Syrian troops attack northern town
Syrian troops pushed into the rebel-held northern town of Khan Sheikhoun today, activists said, as president Bashar al-Assad said he would have been toppled like the shah of Iran if his people had not been behind him.
Activists said Syrian forces pursuing their latest offensive had killed at least 11 people as they entered Khan Sheikhoun in an armoured assault from the south at dawn after a fierce bombardment.
"They are burning houses and farms," local activist Abu al-Ghaith al-Khani said, adding that 80 percent of residents had fled.
Dr Assad blamed the revolt on Islamist militants from hostile Arab countries and an alleged Western plot to break up Syria or plunge it into civil war.
"The big game targeting Syria is much bigger than we expected," he told Turkey's Cumhuriyet daily.
"The fight against terrorism will continue decisively in the face of this."
He noted that Western backing and a strong army had not prevented Iran's shah being toppled in a revolution in 1979.
"Everybody was calculating that I would fall in a small amount of time. They all miscalculated," he said.
"If I didn't have the people behind me ... I would have been overthrown. How come I'm still standing?"
Saudi Arabia and Qatar have promised to fund Syrian rebels and have long advocated arming them, despite Western misgivings about the wisdom of further militarising the conflict.
Russia, which condemns outside backing for Syrian insurgents whom it regards as dangerous Islamist militants, dismissed suggestions that it might grant Dr Assad political asylum.
Foreign minister Sergei Lavrov described such rumours as "an attempt to mislead serious people dealing with foreign policy or a lack of understanding of Russia's position".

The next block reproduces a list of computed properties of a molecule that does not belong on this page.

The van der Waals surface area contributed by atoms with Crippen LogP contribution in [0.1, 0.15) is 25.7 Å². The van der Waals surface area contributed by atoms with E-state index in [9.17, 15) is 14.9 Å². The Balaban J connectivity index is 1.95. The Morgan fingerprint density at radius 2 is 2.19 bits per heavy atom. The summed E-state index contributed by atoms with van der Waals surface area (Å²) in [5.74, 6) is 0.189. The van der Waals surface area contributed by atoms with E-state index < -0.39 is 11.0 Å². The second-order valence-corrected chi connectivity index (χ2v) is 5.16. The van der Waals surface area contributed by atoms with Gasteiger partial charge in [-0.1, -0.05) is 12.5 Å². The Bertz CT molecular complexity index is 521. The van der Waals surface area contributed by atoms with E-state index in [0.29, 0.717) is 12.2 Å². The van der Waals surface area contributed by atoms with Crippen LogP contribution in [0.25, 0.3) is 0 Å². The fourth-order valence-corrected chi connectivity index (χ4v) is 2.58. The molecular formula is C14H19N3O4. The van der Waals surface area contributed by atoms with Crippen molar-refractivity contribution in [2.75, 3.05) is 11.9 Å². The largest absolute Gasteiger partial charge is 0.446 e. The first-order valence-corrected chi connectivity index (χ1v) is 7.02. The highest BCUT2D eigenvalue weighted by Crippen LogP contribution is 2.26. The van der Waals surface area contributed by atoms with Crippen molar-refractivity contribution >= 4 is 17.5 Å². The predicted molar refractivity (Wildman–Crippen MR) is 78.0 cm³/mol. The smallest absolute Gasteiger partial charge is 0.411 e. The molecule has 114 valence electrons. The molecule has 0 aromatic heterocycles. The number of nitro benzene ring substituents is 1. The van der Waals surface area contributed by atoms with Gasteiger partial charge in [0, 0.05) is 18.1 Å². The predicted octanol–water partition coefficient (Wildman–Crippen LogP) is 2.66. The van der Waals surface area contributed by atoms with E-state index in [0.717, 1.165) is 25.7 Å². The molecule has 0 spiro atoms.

Moscow has backed a vaguely-worded proposal for a political transition in Syria, but denies this implies removing Dr Assad.
Along with China, it has blocked any UN security council action on Syria, anxious to give no pretext for a Libya-style military intervention - which the West denies contemplating.
The world backed a peace plan brokered in April by UN-Arab League envoy Kofi Annan, but it never took effect.
The head of a UN mission sent to monitor Mr Annan's ceasefire said the observers must stay in Syria even though there was no truce and violence was reaching an "unprecedented level".
General Robert Mood said the 300-strong mission should be restructured to help support the political dialogue that foreign powers say is the only way out of the crisis.
Dr Assad's forces have killed over 15,000 people in 16 months of violence, Syrian dissidents and Western leaders say. Damascus says rebels have killed many soldiers and security men.
Syrian forces also shelled the shattered city of Homs and Harasta, a town near Damascus, activists said.
Human rights monitor Rami Abdelrahman said 97 Syrians had been killed yesterday, a now common scale of death in a conflict disastrous for Syria and worrying for its neighbours.